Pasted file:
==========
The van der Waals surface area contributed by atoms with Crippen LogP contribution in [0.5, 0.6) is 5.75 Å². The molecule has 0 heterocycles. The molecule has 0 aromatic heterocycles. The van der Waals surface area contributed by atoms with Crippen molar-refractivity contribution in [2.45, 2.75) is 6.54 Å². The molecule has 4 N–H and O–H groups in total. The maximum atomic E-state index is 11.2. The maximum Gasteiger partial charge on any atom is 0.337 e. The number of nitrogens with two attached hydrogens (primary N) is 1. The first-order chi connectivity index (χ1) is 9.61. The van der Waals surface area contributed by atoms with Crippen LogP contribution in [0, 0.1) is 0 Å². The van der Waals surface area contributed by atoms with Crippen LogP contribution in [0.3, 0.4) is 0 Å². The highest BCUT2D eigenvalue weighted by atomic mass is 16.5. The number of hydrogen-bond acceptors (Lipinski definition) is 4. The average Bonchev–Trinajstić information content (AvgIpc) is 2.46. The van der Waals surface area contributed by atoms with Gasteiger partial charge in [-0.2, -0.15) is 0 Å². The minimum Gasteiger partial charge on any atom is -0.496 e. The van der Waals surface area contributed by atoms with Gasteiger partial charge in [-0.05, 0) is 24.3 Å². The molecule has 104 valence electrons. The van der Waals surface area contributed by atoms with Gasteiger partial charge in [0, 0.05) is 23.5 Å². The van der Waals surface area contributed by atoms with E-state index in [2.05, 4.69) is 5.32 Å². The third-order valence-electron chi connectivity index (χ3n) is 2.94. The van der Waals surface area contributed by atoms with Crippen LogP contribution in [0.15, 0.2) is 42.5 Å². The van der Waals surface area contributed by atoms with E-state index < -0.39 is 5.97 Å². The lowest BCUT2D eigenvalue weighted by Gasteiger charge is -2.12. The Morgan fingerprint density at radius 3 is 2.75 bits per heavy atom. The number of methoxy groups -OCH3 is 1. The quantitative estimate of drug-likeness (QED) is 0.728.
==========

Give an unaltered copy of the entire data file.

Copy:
The van der Waals surface area contributed by atoms with Crippen LogP contribution in [0.5, 0.6) is 5.75 Å². The molecule has 0 heterocycles. The molecule has 0 aromatic heterocycles. The van der Waals surface area contributed by atoms with Crippen molar-refractivity contribution in [2.45, 2.75) is 6.54 Å². The molecule has 4 N–H and O–H groups in total. The maximum atomic E-state index is 11.2. The maximum Gasteiger partial charge on any atom is 0.337 e. The number of nitrogens with two attached hydrogens (primary N) is 1. The first-order chi connectivity index (χ1) is 9.61. The van der Waals surface area contributed by atoms with Crippen LogP contribution in [0, 0.1) is 0 Å². The van der Waals surface area contributed by atoms with Crippen LogP contribution in [0.3, 0.4) is 0 Å². The highest BCUT2D eigenvalue weighted by atomic mass is 16.5. The number of hydrogen-bond acceptors (Lipinski definition) is 4. The average Bonchev–Trinajstić information content (AvgIpc) is 2.46. The van der Waals surface area contributed by atoms with Gasteiger partial charge in [-0.2, -0.15) is 0 Å². The minimum Gasteiger partial charge on any atom is -0.496 e. The van der Waals surface area contributed by atoms with Gasteiger partial charge in [-0.05, 0) is 24.3 Å². The molecule has 104 valence electrons. The van der Waals surface area contributed by atoms with Gasteiger partial charge in [0, 0.05) is 23.5 Å². The van der Waals surface area contributed by atoms with E-state index in [2.05, 4.69) is 5.32 Å². The third-order valence-electron chi connectivity index (χ3n) is 2.94. The van der Waals surface area contributed by atoms with Crippen LogP contribution in [0.15, 0.2) is 42.5 Å². The van der Waals surface area contributed by atoms with E-state index < -0.39 is 5.97 Å². The lowest BCUT2D eigenvalue weighted by Gasteiger charge is -2.12. The Morgan fingerprint density at radius 3 is 2.75 bits per heavy atom. The number of methoxy groups -OCH3 is 1. The quantitative estimate of drug-likeness (QED) is 0.728.